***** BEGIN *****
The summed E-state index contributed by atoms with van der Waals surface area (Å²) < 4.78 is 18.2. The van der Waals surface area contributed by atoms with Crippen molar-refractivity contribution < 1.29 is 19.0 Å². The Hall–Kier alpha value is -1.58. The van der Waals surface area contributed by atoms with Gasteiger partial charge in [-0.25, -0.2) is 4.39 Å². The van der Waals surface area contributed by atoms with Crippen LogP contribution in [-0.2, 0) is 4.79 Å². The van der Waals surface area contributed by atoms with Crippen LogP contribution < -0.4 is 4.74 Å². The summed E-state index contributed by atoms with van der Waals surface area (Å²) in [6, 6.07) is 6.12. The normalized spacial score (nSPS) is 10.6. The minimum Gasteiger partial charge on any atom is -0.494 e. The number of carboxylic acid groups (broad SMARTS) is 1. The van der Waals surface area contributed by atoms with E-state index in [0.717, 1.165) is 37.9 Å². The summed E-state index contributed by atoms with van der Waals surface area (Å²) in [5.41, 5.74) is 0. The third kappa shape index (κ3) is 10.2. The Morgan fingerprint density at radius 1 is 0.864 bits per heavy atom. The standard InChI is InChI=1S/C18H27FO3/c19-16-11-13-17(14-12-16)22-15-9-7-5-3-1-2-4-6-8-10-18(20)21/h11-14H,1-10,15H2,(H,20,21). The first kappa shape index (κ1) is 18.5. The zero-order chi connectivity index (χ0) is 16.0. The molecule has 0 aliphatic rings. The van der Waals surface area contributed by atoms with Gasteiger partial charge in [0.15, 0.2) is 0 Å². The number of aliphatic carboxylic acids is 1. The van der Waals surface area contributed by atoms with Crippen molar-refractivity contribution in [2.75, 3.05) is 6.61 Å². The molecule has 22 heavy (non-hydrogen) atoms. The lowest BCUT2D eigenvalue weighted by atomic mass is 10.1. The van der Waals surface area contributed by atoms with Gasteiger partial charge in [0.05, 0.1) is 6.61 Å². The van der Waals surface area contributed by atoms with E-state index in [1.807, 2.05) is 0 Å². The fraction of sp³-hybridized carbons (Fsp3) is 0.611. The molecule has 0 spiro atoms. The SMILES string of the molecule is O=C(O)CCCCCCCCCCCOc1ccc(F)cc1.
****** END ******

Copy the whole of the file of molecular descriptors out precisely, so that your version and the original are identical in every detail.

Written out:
The summed E-state index contributed by atoms with van der Waals surface area (Å²) < 4.78 is 18.2. The van der Waals surface area contributed by atoms with Crippen molar-refractivity contribution < 1.29 is 19.0 Å². The Hall–Kier alpha value is -1.58. The van der Waals surface area contributed by atoms with Gasteiger partial charge in [-0.25, -0.2) is 4.39 Å². The van der Waals surface area contributed by atoms with Crippen LogP contribution in [-0.2, 0) is 4.79 Å². The van der Waals surface area contributed by atoms with Crippen LogP contribution < -0.4 is 4.74 Å². The summed E-state index contributed by atoms with van der Waals surface area (Å²) in [6, 6.07) is 6.12. The normalized spacial score (nSPS) is 10.6. The minimum Gasteiger partial charge on any atom is -0.494 e. The number of carboxylic acid groups (broad SMARTS) is 1. The van der Waals surface area contributed by atoms with E-state index in [0.717, 1.165) is 37.9 Å². The summed E-state index contributed by atoms with van der Waals surface area (Å²) in [5.41, 5.74) is 0. The third kappa shape index (κ3) is 10.2. The Morgan fingerprint density at radius 1 is 0.864 bits per heavy atom. The standard InChI is InChI=1S/C18H27FO3/c19-16-11-13-17(14-12-16)22-15-9-7-5-3-1-2-4-6-8-10-18(20)21/h11-14H,1-10,15H2,(H,20,21). The first kappa shape index (κ1) is 18.5. The zero-order chi connectivity index (χ0) is 16.0. The molecule has 0 aliphatic rings. The van der Waals surface area contributed by atoms with Gasteiger partial charge in [0.15, 0.2) is 0 Å². The number of aliphatic carboxylic acids is 1. The van der Waals surface area contributed by atoms with Crippen molar-refractivity contribution in [2.75, 3.05) is 6.61 Å². The molecule has 22 heavy (non-hydrogen) atoms. The lowest BCUT2D eigenvalue weighted by atomic mass is 10.1. The van der Waals surface area contributed by atoms with Gasteiger partial charge in [0.05, 0.1) is 6.61 Å². The van der Waals surface area contributed by atoms with E-state index in [1.807, 2.05) is 0 Å². The fraction of sp³-hybridized carbons (Fsp3) is 0.611. The molecule has 0 spiro atoms. The SMILES string of the molecule is O=C(O)CCCCCCCCCCCOc1ccc(F)cc1.